1. Purple - Chromium Alum Crystals
- The growing solution will consist of a chromium alum solution mixed with an ordinary alum solution. Make a chromiun alum solution by mixing 60 g of potassium chromium sulfate in 100 ml water (or 600 g chromium alum per liter of water).
- In a separate container, prepare a saturated solution of ordinary alum by stirring alum into warm water until it will no longer dissolve.
- Mix the two solutions in any proportion that you like. The more deeply colored solutions will produce darker crystals, but it will also be harder to monitor crystal growth.
- Grow a seed crystal using this solution, then tie it to a string and suspend the crystal in the remaining mixture.
- Loosely cover the container with a coffee filter or paper towel. At room temperature (~25°C), the crystal can be grown via slow evaporation for as little time as a few days or as long as a few months.
- To grow a clear crystal over a colored core of this or any other colored alum, simply remove the crystal from the growing solution, allow it to dry, and then re-immerse it in a saturated solution of ordinary alum. Continue growth for as long as desired.
- A saturated solution of pure chrome alum will grow darker crystals, but the solution will be too dark to see through. Feel free to increase the concentration of chrome alum, but be aware that the solution becomes deeply colored.
- Notice that the chrome alum solution is a dark blue-green, but the crystals are purple!
What You Need:
- potassium chromium sulfate (chromium alum)
- clear glass jar
- coffee filter or paper towel
- pencil, knife, or stick (to suspend string)
- spoon or stirring rod
2. Blue - Copper Sulfate Crystals
Copper sulfate crystals are among the easiest and most beautiful crystals that you can grow. The brilliant blue crystals can be grown relatively quickly and can become quite large. Here's how you can grow copper sulfate crystals yourself.
Copper Sulfate Crystal Materials
- copper sulfate
Make a Saturated Copper Sulfate SolutionStir copper sulfate into very hot water until no more will dissolve. You can just pour the solution into a jar and wait a few days for crystals to grow, but if you grow a seed crystal, you can get much larger and better-shaped crystals.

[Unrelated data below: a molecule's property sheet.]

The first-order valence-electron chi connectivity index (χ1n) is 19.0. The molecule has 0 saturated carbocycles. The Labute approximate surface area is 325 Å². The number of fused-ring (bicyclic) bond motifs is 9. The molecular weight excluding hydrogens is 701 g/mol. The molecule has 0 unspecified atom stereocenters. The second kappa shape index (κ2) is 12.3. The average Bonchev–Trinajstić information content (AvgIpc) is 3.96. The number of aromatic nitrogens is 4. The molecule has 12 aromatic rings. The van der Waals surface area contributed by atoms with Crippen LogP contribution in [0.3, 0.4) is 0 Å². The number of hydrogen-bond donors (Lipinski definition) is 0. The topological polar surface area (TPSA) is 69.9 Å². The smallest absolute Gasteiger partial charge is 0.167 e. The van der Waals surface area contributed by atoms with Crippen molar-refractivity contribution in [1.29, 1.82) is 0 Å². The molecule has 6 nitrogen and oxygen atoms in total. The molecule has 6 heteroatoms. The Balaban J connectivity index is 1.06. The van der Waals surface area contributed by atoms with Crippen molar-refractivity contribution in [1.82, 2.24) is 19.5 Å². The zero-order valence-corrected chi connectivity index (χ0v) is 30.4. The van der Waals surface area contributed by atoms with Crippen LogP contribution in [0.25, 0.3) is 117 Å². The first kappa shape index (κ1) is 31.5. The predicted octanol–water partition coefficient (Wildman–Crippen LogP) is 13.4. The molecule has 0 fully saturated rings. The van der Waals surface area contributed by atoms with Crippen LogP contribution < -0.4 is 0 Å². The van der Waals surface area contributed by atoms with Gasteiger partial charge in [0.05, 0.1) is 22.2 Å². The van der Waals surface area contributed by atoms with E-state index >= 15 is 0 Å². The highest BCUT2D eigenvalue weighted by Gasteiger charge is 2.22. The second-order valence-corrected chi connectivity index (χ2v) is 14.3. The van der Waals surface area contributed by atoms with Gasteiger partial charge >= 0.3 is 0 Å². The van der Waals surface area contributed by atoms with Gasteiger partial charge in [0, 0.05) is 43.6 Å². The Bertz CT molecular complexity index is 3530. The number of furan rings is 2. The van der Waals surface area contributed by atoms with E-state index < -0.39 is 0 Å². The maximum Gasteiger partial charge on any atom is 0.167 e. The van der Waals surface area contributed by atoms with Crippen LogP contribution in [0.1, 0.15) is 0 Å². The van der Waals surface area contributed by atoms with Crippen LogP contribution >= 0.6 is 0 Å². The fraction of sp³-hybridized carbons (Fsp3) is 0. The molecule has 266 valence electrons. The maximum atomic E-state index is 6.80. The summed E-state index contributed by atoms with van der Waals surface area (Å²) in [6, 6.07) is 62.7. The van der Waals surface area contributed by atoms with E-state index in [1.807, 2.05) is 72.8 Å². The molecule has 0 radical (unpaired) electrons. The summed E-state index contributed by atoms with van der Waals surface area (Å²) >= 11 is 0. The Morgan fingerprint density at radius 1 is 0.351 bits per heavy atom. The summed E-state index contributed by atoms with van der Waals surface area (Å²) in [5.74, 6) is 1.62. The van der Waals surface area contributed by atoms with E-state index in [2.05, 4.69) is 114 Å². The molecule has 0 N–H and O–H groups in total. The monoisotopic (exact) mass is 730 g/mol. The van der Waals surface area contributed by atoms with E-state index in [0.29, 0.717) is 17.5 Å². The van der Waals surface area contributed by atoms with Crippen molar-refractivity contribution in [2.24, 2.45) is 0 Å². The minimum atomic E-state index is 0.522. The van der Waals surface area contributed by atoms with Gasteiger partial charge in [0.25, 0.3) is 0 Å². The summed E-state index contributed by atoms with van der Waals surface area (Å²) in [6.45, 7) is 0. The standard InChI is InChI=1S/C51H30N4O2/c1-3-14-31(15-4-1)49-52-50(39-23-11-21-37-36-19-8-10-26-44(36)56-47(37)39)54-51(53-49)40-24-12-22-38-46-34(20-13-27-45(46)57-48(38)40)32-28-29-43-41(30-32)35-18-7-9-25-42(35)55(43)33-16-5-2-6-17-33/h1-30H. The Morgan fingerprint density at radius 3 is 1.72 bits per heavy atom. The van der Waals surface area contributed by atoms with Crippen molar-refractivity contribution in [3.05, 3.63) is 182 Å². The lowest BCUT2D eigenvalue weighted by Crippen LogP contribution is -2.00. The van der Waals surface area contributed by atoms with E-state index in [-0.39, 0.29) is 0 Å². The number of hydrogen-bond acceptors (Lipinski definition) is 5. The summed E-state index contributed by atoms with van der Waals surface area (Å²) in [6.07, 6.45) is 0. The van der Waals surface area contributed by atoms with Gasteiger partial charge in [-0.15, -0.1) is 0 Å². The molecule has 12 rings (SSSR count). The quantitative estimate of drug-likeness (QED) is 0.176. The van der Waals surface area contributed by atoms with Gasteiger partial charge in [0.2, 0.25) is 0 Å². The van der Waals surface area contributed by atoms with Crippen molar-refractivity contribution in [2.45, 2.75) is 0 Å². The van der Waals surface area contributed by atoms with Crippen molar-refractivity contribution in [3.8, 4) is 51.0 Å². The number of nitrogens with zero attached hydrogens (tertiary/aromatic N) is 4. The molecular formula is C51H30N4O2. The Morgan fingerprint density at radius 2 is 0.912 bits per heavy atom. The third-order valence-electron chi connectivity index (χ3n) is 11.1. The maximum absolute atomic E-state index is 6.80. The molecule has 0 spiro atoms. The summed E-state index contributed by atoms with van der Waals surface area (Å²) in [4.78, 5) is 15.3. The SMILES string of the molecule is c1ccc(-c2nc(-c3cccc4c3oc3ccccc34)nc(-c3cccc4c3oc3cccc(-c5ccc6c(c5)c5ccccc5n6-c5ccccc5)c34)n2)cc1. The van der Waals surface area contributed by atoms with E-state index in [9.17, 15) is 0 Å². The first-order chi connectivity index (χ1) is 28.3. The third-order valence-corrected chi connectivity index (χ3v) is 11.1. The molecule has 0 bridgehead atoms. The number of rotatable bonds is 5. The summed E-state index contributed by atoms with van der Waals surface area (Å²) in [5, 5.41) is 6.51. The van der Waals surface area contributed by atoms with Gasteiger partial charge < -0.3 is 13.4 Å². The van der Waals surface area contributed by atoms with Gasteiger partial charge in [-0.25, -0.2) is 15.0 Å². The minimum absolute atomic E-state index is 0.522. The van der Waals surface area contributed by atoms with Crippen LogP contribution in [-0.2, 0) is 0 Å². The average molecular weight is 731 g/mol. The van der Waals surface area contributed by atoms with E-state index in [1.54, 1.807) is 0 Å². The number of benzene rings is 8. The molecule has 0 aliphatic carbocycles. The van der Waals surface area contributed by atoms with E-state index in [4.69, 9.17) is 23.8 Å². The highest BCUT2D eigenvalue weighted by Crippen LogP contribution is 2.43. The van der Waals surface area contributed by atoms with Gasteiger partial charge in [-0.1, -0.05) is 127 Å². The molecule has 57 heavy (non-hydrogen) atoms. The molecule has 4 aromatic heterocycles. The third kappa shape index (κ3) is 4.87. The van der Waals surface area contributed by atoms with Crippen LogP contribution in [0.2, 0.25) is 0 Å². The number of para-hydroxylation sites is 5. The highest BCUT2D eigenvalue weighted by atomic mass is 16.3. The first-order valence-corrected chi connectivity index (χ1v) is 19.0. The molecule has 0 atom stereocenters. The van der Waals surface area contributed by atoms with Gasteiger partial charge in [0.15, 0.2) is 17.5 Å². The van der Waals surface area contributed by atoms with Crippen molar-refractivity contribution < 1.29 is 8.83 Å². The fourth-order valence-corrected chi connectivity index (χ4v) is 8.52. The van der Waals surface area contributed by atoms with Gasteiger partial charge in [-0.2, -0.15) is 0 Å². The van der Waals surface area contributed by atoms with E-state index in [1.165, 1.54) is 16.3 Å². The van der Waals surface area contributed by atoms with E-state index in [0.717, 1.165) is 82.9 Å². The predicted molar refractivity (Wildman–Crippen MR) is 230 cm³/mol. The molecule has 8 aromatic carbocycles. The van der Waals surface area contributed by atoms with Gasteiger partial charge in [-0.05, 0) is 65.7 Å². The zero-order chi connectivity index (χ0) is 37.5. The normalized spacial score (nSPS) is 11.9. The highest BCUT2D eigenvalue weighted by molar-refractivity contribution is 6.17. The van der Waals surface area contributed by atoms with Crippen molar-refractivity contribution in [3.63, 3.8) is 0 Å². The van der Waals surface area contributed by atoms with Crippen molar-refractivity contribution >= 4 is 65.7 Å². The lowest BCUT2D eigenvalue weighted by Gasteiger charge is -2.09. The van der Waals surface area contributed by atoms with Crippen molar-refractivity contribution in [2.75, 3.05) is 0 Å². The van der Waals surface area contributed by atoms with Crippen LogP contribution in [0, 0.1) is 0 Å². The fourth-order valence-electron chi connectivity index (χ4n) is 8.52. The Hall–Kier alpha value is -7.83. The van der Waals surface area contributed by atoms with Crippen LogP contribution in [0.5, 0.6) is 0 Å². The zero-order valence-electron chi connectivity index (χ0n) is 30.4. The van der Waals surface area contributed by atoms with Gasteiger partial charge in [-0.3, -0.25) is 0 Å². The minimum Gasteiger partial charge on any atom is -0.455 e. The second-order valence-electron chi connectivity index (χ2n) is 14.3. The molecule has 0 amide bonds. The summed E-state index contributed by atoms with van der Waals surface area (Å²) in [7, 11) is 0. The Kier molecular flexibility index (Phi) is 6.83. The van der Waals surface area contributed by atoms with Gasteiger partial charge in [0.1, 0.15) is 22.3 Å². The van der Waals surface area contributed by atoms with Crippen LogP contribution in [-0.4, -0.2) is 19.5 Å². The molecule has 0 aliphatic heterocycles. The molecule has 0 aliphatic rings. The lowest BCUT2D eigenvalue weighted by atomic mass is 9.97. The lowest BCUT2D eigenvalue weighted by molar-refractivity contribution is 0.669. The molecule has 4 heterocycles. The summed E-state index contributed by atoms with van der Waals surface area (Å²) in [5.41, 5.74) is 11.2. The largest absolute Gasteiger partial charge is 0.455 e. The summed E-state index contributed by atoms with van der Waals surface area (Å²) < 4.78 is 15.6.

Grow a Seed CrystalPour a little of the saturated copper sulfate solution into a saucer or shallow dish. Allow it to sit in an undisturbed location for several hours or overnight. Select the best crystal as your 'seed' for growing a large crystal. Scrape the crystal off of the container and tie it to a length of nylon fishing line.
Growing a Large Crystal
- Suspend the seed crystal in a clean jar that you have filled with the solution you made earlier. Don't allow any undissolved copper sulfate to spill into the jar. Don't let the seed crystal touch the sides or bottom of the jar.
- Place the jar in a location where it won't be disturbed. You can set a coffee filter or paper towel over the top of the container, but allow air circulation so that the liquid can evaporate.
- Check the growth of your crystal each day. If you see crystals starting to grow on the bottom, sides, or top of the container then remove the seed crystal and suspend it in a clean jar. Pour the solution into this jar. You don't want 'extra' crystals growing because they will compete with your crystal and will slow its growth.
- When you are pleased with your crystal, you can remove it from the solution and allow it to dry.
Tips & Safety
- Even a small increase in the temperature of the water will greatly affect the amount of copper sulfate (CuS04 . 5H20) that will dissolve.
- Copper sulfate is harmful if swallowed and can irritate skin and mucous membranes. In case of contact, rinse skin with water. If swallowed, give water and call a physician.
- Copper sulfate pentahydrate crystals contain water, so if you want to store your finished crystal, keep it in a sealed container. Otherwise water will evaporate from the crystals, leaving them dull and powdery. The gray or greenish powder is the anhydrous form of copper sulfate.
- Copper sulfate is used in copper plating, blood tests for anemia, in algicides and fungicides, in textile manufacturing, and as a dessicant.